For generations, and without substantive resistance, the protestant church has taught that the Bible is the final authority for us. For certain, there are areas of secular life about which the Bible is specifically silent. In each of these instances the values and principles taught in scripture can be applied to discover not what God did say about these specific things, but what God would say about them, given what we know of God from the Scripture. And thus, my generation and our denomination has had very little substantive conflict over whether God's Word is the final authority for our lives.
But today there is reason for confusion. Various Bible translations and paraphrases of the Scripture are full of contradictions. Instead of making a thoughtful, discerning decision about which translation to read many people pick which one is easiest, most convenient, or which ever one is suggested to them. Many years ago, while working at a Christian book store in Olathe, Kansas, I was given the task of being in charge of a large section of the store reserved for the display and sales of Bibles, Bible software, commentaries and reference materials, Bible study guides, etc. One of my specific tasks was to create a catagorized binder which would give guidance to customers in selecting an apporpriate Bible or Commentary for them based upon what specific theology they adhered to, and which church they attended. All of the material was Christian material, but the lines of demarkation were well drawn. It was interesting work for me, then a masters student at Nazarene Theological Seminary, and also very eye-opening regarding the differences between our Christian churches. Yes, there is much confusion out there.
But the differences between denominations are minor compared to the lines being drawn today. Many Christian leaders are casually lending support and lip-service to some well-known Christian teachers who have crossed some pretty formative lines in our theological understanding. Instead of simply seeing lines of theological differentiation between denominations, we are now seeing in our churches, our schools, and in our publishing companies, a re-emergence of leaders who clearly teach doctrine that is outside of orthodoxy. The foundation of our Christian understanding of the truth is crumbling. It is disturbing. Among well-known and widely heard ministers there are those who teach such wrong doctrine as 1) Jesus may not have been born of a virgin, 2) Heaven and Hell may not be real places, 3) Creation may have been a Biblical myth, 4) Satan may not be a reality, 5) the Bible may not be the final authority on matters of faith, etc. I have been shocked, then disturbed, then bewildered, and now am incensed by what I have heard and continue to hear. The problem isn't that we are dumb, or even uninformed. The problem is that we listen blindly to the wrong teachings. The church needs to be repopulated by a generation of Christian leaders who rebuild our foundation of Christian thought finally on the authoritative Word of God.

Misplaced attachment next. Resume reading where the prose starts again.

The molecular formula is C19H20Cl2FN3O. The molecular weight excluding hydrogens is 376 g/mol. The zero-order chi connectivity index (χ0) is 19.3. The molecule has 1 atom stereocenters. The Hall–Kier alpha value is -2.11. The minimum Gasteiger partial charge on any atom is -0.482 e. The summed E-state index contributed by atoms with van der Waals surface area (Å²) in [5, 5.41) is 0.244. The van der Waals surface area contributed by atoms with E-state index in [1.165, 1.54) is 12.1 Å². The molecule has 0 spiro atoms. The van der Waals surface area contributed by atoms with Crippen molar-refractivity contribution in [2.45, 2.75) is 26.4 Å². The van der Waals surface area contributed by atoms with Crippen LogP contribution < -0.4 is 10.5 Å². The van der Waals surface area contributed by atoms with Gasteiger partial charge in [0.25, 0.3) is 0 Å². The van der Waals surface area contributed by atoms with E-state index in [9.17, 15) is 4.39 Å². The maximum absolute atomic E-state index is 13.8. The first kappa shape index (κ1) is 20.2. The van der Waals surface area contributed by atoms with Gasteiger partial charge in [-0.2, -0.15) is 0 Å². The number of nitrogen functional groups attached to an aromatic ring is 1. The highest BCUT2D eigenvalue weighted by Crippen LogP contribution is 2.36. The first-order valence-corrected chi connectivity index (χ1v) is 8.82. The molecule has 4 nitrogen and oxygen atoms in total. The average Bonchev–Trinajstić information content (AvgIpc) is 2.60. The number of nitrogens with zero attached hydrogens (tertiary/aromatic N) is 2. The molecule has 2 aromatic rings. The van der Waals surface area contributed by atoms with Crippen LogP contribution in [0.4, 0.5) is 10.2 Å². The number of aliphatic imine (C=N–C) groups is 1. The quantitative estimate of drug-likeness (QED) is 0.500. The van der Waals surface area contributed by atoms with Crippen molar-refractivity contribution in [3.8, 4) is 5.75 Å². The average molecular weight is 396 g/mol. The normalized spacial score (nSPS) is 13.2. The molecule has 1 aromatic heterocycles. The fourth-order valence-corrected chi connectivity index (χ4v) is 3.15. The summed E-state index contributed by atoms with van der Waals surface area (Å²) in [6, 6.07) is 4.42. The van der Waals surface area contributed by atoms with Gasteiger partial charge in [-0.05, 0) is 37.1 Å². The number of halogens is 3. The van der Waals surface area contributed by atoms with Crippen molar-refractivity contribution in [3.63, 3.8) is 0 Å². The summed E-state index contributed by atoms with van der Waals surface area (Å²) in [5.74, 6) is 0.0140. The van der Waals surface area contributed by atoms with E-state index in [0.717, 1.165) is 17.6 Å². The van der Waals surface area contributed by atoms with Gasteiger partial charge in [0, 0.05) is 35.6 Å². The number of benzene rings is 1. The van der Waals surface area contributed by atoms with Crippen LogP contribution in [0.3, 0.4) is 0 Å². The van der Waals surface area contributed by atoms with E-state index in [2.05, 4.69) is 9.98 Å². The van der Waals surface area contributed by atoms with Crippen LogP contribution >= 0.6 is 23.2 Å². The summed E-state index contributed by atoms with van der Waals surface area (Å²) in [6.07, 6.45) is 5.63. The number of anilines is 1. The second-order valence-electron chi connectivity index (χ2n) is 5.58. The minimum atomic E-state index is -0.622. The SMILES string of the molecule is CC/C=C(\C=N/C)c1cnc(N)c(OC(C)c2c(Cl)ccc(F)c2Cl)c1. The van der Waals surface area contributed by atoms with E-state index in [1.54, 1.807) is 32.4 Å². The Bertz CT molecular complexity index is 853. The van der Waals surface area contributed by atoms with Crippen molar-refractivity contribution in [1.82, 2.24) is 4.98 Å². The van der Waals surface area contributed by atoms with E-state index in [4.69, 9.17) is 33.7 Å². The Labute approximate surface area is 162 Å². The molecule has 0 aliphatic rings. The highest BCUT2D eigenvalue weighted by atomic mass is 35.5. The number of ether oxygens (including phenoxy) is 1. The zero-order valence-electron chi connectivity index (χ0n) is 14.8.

Let's look back at one Christian leader who got it right. John Wesley sought out truth from several different sources, but strained all aquired truth through the authority of the Scripture. His pathway to truth is now called the Wesleyan Quadrilateral. Information about the Wesleyan Quadrilateral is widely available on the internet and the following information is from Wikipedia.
The term itself was coined by 20th century American Methodist Albert C. Outler in his introduction to the 1964 collection John Wesley (ISBN 0-19-502810-4). Upon examination of Wesley's work, Outler theorized that Wesley used four different sources in coming to theological conclusions. The four sources are:
- Scripture – the Holy Bible (Old and New Testaments)
- Tradition – the two millennia history of the Christian Church
- Reason – rational thinking and sensible interpretation
- Experience – a Christian's personal and communal journey in Christ. (www.wikipedia.com)
In our day, many denominations are straying from this teaching. The United Methodist Church, the standard bearer of the Wesleyan movement, is now forming doctrine based upon reason rather than Scripture. The scripture is clear, for example, that homosexuality is a sin, but the UMC is now ordaining openly gay ministers. Why? Because they reason that the Scripture must be wrong when homosexuality is forbidden there. Do you see how reason has become the final authority instead of Scripture? The Catholic church, who never stated aggrement with Wesley, has always believed that Church tradition is of higher authority than scripture. This was the defining reason for the reformation; that men are saved by grace alone, but the Catholics church believes that that grace must come from the church. And in recent years there have been a multitude of leaders teaching that something experienced in the throws of spiritual extacy is to be more formative to the individual even than the words of Scripture. Friends, these teachings are wrong. These avenues for pursuing the truth are good, but must always be understood through the Word of God. We have a great deceiver (Satan) among us who wishes us to have only a form of Godliness. This mere form of Godliness is attracive, and gathers large crowds, but it has no power. It is deceit.
Every Christian has the responsibility to know the Scripture so that we may test and approve the truth.